Department of History
225 Harris Hall
1881 Sheridan Road
Evanston, IL 60208
Email: daniel.immerwahr at
I am a scholar of U.S. and global history, specializing in development, empire, and the history of ideas. My first book, Thinking Small, offers a critical account of the United States' pursuit of grassroots development at home and abroad in the middle of the twentieth century. I'm now writing another book, How to Hide an Empire, about the United States' overseas territory.
My last name is pronounced IM-mer-var, and my Erdös number is 5.
I've taught at Berkeley, Columbia, Northwestern, and San Quentin State Prison. At Northwestern, I offer lectures on global history, U.S. foreign relations, and U.S. intellectual history. Syllabi here.Select research
How to Hide an Empire: Geography and Power in the Greater United States (FSG, forthcoming)
"The Greater United States: Territory and Empire in U.S. History," Diplomatic History (2016)
Thinking Small: The United States and the Lure of Community Development (Harvard, 2015)
2016 Merle Curti Award in Intellectual History (Organization of American Historians)"Polanyi in the United States: Peter Drucker, Karl Polanyi, and the Midcentury Critique of Economic Society," Journal of the History of Ideas (2009). Japanese translation here.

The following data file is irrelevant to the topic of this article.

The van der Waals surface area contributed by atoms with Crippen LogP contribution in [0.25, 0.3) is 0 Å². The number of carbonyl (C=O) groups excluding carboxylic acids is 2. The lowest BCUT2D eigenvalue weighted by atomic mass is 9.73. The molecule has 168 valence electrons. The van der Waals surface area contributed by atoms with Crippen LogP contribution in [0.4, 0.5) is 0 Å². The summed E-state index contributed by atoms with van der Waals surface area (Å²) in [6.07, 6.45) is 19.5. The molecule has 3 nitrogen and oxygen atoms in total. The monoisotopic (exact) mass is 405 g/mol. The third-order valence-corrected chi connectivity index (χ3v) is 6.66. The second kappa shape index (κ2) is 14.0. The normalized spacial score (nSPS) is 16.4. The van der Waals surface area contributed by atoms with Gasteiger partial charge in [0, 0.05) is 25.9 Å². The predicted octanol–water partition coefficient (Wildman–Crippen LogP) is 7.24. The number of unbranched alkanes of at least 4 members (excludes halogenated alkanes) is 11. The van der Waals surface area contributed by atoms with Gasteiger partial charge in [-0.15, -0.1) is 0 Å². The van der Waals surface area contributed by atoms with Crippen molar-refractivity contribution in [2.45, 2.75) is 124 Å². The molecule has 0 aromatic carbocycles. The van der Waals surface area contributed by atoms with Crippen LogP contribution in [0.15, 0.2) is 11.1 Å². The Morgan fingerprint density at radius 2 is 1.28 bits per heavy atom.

"Caste or Colony?: Indianizing Race in the United States," Modern Intellectual History (2007)
I wrote a short memo to supplement this research, "On B. R. Ambedkar and Black-Dalit Connections." A Telugu translation is here.
Select reviews and essays
"The Thirty Years' Crisis: Anxiety and Fear in the Midcentury United States," Modern Intellectual History (2016)
"Growth vs. the Climate," Dissent, Spring 2015
"What Did You Do in the War, Doctor?: On Social Scientists and Social Change," n+1, March 2015
"Charting the Road to Davos: The Rise and Fall of Internationalism," Dissent, Spring 2013
"Modernization and Development in U.S. Foreign Relations," Passport: The Society for Historians of American Foreign Relations Review, September 2012
"The Foundation Statesmen," n+1, August 2012
My website, The Books of the Century, lists bestsellers, Book-of-the-Month Club selections, and other notable books for every year of the twentieth century. The New Yorker (well, one of the magazine's blogs) called it "a brilliant blend of aggregation and curation."
I designed a series of grade calculators and rosters that students can use to find and predict their grades and teachers can use to record and calculate course averages.
And, finally, guano: